The number of songs in a playlist by Spotify to commemorate Europe Day last week. The playlist which holds one track from artists of each of the 28 member states shows an eternal affinity in Europe for pop music. Plenty pop music will be had in the continent’s favourite song contest Eurovision whose finals will be held this Saturday 18 May.
The number of challenges (the Big 3) which will afflict Europe in the coming future according to Carnegie. Before you think back to the ‘greatest hits’ of populism, Brexit, and migration, the think tank lays out a different perspective that includes the new singles such as a planet, lifetime and technology. These major issues are currently being underserviced due to the attention-grabbing nature of the aforementioned greatest hits, but they will be existential, not only for the European project but for the world in the years to come.
The EFF — European Future Forum held its first general assembly at the European Parliament in Brussels, bringing together a large variety of NGOs and civil society organisations to share their projects with each other, workshop new initiatives and improve their communication skills and methodologies.
The EFF is the first European Communication and Project Development Network. It is open to any organisation and individual. For more information, visit their website.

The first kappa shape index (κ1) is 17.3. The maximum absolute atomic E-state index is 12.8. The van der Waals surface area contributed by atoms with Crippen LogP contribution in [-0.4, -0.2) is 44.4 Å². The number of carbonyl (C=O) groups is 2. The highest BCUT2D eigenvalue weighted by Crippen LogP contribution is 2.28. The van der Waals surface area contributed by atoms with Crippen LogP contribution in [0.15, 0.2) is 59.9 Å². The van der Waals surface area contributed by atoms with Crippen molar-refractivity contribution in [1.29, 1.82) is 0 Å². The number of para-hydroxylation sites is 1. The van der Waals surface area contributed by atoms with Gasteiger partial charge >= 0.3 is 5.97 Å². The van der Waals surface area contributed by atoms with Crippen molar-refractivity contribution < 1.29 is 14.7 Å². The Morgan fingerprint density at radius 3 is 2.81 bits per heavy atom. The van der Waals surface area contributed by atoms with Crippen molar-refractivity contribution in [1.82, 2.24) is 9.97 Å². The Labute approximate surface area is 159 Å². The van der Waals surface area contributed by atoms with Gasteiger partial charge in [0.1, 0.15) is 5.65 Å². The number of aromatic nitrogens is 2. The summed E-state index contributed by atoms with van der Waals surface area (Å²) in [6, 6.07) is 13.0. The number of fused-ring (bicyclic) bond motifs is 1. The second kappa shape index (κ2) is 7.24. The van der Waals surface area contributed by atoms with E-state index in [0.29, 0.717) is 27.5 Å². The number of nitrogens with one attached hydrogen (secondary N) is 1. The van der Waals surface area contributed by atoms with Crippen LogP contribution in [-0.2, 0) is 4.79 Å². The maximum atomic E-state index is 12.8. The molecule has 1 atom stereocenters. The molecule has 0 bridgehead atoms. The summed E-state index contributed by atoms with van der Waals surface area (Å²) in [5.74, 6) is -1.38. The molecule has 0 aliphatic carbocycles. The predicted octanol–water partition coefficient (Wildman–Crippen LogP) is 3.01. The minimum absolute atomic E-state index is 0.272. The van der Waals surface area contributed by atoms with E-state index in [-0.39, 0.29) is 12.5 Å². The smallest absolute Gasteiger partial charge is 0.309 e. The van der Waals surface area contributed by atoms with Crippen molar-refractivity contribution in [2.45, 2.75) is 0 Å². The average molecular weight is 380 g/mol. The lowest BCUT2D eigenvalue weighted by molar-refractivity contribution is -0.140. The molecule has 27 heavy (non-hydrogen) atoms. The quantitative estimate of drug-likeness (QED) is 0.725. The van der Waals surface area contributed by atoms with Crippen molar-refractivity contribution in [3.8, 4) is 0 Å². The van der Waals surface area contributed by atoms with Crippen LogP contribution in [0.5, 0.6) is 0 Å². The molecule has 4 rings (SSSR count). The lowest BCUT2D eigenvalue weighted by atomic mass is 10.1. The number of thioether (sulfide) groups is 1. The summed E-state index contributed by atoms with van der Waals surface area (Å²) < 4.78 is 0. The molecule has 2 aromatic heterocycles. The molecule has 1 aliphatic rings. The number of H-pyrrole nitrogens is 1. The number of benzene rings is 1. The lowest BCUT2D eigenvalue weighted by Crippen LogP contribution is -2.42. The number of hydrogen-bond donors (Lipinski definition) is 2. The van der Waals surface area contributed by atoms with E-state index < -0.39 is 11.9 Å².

4. Quotes of the Week
“Today the chance that Brexit will not happen is, in my opinion, 20–30%. That’s a lot.”
European Council President, Donald Tusk, putting his forecasting skills to the test. The Polish Nostradamus quoted another prescient thinker, Hannah Arendt, in assessing the likelihood of Brexit even going ahead after a thorough analysis of the UK’s conundrum in an interview with Polish newspaper Gazeta Wyborcza.
“We will stay united, through thick and thin. We will show each other solidarity in times of need and we will always stand together. We can and we will speak with one voice.”
One of the ten pledges that EU member states agreed to in the Romanian city of Sibiu, also known as the ‘Sibiu Declaration’. The document was signed on 9 May, AKA Europe Day, as the Romanian presidency laid out the red carpet for a special EU Council summit. However, the occasion instead of being a dignified and meditative rite of passage towards a revitalised EU went by as an unspectacular pageant for ‘horsetrading’ between member states for EU top jobs, according to some.
“No matter what the mechanism of joining the euro will be, in one way or another, we will lose from it”
The indictment on the single currency from former Polish Prime Minister Jaroslaw Kaczynski. The Law and Justice leader who is famous for his Europhobic remarks and stances is now a converted ‘Europhile’, despite his latest outburst, in order to garner votes. He is part of the growing number of EU bad boys that are now positioning themselves as pro-EU after realising their respective electorate’s horror of Brexit.
5. Video of the Week